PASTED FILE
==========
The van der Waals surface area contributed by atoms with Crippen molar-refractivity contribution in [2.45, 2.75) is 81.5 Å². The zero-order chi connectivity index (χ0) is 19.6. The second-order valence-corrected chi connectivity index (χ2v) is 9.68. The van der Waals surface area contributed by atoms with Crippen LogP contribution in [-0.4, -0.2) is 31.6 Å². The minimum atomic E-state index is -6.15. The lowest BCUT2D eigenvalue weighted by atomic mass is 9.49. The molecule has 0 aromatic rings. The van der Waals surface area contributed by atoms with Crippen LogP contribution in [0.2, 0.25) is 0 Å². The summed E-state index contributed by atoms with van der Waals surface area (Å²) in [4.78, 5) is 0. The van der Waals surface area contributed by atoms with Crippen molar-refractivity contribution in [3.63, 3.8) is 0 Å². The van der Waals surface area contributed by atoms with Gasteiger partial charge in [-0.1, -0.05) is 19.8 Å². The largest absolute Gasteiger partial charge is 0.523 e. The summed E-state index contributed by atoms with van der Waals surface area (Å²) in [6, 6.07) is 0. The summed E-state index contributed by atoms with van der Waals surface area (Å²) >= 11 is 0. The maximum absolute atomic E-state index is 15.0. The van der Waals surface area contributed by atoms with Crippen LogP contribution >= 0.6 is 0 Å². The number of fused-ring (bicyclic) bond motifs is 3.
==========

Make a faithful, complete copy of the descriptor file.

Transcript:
The van der Waals surface area contributed by atoms with Crippen molar-refractivity contribution in [2.45, 2.75) is 81.5 Å². The zero-order chi connectivity index (χ0) is 19.6. The second-order valence-corrected chi connectivity index (χ2v) is 9.68. The van der Waals surface area contributed by atoms with Crippen LogP contribution in [-0.4, -0.2) is 31.6 Å². The minimum atomic E-state index is -6.15. The lowest BCUT2D eigenvalue weighted by atomic mass is 9.49. The molecule has 0 aromatic rings. The van der Waals surface area contributed by atoms with Crippen LogP contribution in [0.2, 0.25) is 0 Å². The summed E-state index contributed by atoms with van der Waals surface area (Å²) in [4.78, 5) is 0. The van der Waals surface area contributed by atoms with Crippen molar-refractivity contribution in [3.63, 3.8) is 0 Å². The van der Waals surface area contributed by atoms with Gasteiger partial charge in [-0.1, -0.05) is 19.8 Å². The largest absolute Gasteiger partial charge is 0.523 e. The summed E-state index contributed by atoms with van der Waals surface area (Å²) in [6, 6.07) is 0. The summed E-state index contributed by atoms with van der Waals surface area (Å²) >= 11 is 0. The maximum absolute atomic E-state index is 15.0. The van der Waals surface area contributed by atoms with Crippen LogP contribution >= 0.6 is 0 Å². The number of fused-ring (bicyclic) bond motifs is 3.